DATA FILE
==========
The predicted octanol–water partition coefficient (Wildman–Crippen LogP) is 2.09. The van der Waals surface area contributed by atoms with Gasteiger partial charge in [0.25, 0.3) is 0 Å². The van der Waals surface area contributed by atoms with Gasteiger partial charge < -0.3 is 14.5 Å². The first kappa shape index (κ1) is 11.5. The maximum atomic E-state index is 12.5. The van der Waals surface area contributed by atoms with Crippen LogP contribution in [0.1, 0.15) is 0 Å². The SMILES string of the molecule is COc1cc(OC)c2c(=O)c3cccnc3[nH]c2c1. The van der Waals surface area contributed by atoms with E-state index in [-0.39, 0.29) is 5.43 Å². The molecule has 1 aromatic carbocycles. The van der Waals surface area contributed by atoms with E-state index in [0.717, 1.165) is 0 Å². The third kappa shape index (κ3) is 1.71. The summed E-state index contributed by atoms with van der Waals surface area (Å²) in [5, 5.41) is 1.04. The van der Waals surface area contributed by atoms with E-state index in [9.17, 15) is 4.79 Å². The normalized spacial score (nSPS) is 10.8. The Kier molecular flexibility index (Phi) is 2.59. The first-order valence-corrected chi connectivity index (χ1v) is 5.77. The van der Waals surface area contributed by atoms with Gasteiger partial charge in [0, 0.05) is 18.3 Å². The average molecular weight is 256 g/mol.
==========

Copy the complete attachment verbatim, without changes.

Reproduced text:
The predicted octanol–water partition coefficient (Wildman–Crippen LogP) is 2.09. The van der Waals surface area contributed by atoms with Gasteiger partial charge in [0.25, 0.3) is 0 Å². The van der Waals surface area contributed by atoms with Gasteiger partial charge < -0.3 is 14.5 Å². The first kappa shape index (κ1) is 11.5. The maximum atomic E-state index is 12.5. The van der Waals surface area contributed by atoms with Crippen LogP contribution in [0.1, 0.15) is 0 Å². The SMILES string of the molecule is COc1cc(OC)c2c(=O)c3cccnc3[nH]c2c1. The van der Waals surface area contributed by atoms with E-state index in [-0.39, 0.29) is 5.43 Å². The molecule has 1 aromatic carbocycles. The van der Waals surface area contributed by atoms with E-state index in [0.717, 1.165) is 0 Å². The third kappa shape index (κ3) is 1.71. The summed E-state index contributed by atoms with van der Waals surface area (Å²) in [5, 5.41) is 1.04. The van der Waals surface area contributed by atoms with E-state index in [9.17, 15) is 4.79 Å². The normalized spacial score (nSPS) is 10.8. The Kier molecular flexibility index (Phi) is 2.59. The first-order valence-corrected chi connectivity index (χ1v) is 5.77. The van der Waals surface area contributed by atoms with Gasteiger partial charge in [0, 0.05) is 18.3 Å². The average molecular weight is 256 g/mol.